I checked into the San Diego Zoo’s Giant Panda Research Station this morning at about 3:30. The keeper on duty before me reported nothing unusual. She had gotten a few very brief glimpses of the cub as Bai Yun shifted position and had heard the cub vocalize on a number of occasions. However, she had also noted several long bouts of resting for both mother and cub.
This was good to hear. After the fatiguing event that is labor, new panda mothers are met with a demanding neonate who needs all of her attention to stay warm and comfortable. The cubs are largely hairless and lacking in body fat; thus, Mom’s warm embrace is essential to their survival in those early days. To keep such a small cub warm, the much larger mother must hold the baby up off the ground in her arms.
This means Bai Yun cannot simply sprawl out in the den to rest. She must instead engage in a balancing act that allows her to rest while snuggling that cub against her body. What’s more, she has to change positions every 20 to 60 minutes to allow the cub access to her teats for lactation. This active postpartum schedule is not unlike that of a human mother who has just given birth, except that, unlike a human, Bai Yun never sets her newborn down. Her own paws and arms are her neonate’s bassinet.
Throughout the early, dark hours of this morning, Bai Yun shifted from resting posture to a nursing posture regularly. Though I was never able to get a good glimpse of the cub nursing, there was enough anecdotal evidence to suggest nursing was occurring. Bai Yun held herself in a familiar posture, bracing the newborn against her upper abdomen. She periodically moved the cub across her body as she pushed the youngster from one nipple to the next. The cub vocalized in protest at the adjustments but grew quiet shortly thereafter, probably because it was latched on and suckling.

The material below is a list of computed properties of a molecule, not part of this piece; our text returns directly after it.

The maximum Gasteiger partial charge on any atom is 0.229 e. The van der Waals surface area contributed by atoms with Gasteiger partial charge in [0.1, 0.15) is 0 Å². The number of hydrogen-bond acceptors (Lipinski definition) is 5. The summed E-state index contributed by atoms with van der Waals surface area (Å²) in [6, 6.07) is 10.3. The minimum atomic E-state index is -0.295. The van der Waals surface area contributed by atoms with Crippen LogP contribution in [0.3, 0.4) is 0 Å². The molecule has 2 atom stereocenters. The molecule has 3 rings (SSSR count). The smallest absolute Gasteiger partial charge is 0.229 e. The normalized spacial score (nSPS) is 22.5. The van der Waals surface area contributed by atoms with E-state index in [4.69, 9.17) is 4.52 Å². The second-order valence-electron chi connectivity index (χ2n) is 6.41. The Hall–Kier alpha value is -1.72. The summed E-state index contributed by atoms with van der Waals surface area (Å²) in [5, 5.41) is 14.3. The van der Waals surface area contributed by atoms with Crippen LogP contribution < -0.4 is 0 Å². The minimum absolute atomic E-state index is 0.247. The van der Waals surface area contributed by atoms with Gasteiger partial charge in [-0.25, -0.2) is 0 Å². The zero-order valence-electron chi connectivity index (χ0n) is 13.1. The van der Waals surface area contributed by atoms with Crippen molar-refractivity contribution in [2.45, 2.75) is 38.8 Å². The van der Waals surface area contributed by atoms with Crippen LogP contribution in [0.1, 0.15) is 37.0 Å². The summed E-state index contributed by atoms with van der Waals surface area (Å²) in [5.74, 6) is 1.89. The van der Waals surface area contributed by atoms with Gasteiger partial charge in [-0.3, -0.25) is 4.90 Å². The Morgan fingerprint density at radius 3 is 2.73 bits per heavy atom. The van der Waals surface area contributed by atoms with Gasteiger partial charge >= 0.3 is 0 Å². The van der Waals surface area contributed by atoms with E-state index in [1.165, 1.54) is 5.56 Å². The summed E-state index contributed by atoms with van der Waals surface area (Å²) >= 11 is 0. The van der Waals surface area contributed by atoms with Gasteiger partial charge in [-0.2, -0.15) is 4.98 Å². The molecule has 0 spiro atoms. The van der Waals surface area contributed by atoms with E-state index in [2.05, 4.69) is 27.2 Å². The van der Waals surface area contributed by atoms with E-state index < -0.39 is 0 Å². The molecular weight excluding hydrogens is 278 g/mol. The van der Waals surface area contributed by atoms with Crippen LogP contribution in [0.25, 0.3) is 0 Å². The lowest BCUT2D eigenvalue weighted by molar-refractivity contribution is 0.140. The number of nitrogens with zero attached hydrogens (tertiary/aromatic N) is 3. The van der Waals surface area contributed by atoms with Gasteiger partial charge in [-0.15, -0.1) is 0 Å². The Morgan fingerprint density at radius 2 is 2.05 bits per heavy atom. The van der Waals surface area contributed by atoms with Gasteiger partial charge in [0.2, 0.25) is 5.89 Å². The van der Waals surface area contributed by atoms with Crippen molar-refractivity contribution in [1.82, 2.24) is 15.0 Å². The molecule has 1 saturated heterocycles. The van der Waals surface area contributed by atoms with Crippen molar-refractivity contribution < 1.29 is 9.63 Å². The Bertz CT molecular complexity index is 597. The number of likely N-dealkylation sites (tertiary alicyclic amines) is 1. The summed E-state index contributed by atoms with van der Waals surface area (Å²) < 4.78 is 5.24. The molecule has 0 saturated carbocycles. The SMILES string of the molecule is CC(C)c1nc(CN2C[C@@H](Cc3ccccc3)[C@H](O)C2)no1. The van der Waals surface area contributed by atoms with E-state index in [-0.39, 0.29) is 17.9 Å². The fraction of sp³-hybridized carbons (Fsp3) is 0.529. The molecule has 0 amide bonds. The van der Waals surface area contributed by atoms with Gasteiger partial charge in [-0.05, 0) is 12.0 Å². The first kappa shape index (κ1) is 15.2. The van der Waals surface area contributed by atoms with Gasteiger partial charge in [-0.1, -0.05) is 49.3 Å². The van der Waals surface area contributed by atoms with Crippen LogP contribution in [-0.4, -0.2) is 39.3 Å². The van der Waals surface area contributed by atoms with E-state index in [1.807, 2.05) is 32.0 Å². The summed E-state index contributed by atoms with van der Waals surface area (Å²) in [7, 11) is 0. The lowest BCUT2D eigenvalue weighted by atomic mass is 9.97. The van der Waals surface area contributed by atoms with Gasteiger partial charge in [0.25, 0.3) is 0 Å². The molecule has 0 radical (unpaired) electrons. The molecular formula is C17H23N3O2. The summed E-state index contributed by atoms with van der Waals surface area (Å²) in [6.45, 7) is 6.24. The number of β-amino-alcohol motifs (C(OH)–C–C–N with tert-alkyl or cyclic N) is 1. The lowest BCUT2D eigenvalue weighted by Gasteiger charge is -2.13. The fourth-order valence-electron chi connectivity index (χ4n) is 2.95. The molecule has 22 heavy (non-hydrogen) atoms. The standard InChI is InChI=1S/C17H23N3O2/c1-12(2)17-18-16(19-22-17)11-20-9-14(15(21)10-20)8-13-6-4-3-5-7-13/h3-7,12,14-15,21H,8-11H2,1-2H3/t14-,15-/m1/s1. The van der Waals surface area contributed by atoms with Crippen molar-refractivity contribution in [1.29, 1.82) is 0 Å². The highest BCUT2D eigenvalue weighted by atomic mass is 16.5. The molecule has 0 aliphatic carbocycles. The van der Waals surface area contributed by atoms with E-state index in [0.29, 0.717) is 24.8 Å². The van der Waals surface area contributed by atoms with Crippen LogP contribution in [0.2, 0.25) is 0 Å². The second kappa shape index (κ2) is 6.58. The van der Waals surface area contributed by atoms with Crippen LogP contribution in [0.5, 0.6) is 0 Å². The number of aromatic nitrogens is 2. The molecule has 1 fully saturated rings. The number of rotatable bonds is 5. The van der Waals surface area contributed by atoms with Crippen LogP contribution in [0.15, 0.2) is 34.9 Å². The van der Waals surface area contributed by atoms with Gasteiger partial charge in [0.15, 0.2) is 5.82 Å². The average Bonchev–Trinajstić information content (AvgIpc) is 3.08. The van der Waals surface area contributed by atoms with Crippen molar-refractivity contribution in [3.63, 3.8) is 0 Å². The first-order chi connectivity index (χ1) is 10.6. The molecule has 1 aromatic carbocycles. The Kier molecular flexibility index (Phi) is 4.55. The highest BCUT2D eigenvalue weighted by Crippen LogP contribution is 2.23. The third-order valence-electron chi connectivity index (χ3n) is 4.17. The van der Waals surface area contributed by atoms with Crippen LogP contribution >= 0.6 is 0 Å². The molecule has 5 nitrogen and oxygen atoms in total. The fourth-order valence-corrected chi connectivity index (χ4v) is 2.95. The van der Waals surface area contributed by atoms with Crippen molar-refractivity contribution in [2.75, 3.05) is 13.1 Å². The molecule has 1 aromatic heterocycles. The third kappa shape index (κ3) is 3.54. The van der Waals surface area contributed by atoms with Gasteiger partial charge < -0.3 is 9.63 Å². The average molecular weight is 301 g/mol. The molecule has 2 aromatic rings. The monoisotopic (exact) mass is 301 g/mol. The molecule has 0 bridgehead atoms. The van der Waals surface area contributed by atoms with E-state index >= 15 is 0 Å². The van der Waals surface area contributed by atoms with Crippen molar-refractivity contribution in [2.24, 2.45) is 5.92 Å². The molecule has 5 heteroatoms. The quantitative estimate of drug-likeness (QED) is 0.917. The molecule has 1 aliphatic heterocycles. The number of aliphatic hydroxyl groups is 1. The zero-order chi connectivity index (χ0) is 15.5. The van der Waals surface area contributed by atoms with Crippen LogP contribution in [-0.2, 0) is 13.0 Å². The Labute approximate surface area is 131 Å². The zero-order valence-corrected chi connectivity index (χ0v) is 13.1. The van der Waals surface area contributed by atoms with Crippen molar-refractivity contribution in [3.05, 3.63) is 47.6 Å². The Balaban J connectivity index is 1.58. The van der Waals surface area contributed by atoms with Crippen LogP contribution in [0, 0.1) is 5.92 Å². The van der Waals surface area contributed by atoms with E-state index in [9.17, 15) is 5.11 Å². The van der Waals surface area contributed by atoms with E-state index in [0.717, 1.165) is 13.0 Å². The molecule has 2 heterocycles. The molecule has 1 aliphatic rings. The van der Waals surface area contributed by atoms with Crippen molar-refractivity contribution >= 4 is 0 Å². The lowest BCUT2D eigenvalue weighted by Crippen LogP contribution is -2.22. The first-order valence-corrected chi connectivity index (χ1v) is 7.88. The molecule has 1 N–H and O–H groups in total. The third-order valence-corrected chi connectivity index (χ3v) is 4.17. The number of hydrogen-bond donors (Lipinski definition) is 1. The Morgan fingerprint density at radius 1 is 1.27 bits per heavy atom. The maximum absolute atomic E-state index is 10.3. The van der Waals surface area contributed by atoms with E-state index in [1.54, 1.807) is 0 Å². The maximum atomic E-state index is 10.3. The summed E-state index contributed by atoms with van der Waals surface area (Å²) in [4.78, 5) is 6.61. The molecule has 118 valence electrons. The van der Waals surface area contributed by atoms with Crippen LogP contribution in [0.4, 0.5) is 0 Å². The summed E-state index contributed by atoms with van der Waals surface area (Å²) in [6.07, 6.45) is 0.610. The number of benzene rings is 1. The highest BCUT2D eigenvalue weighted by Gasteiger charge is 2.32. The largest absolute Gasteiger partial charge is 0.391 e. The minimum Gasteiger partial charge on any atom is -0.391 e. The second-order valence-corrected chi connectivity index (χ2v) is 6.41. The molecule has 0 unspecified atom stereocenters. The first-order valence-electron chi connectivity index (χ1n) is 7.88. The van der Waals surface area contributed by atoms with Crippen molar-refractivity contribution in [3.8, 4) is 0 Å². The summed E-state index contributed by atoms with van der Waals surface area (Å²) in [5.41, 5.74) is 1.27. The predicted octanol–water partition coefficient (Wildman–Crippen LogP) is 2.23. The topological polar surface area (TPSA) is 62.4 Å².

Hopefully, one of the panda team members will confirm nursing soon, either by observing the cub latched on or by seeing smears of milk on Bai Yun’s fur after a presumed nursing bout. And once Bai Yun relaxes enough to give us a good view of the cub—something we have yet to obtain—we hope to see a full, distended belly that indicates it is well fed.
So far, so good.
Suzanne Hall is a senior research technician for the San Diego Zoo Institute for Conservation Research. Read her previous post, Bai Yun Gives Birth.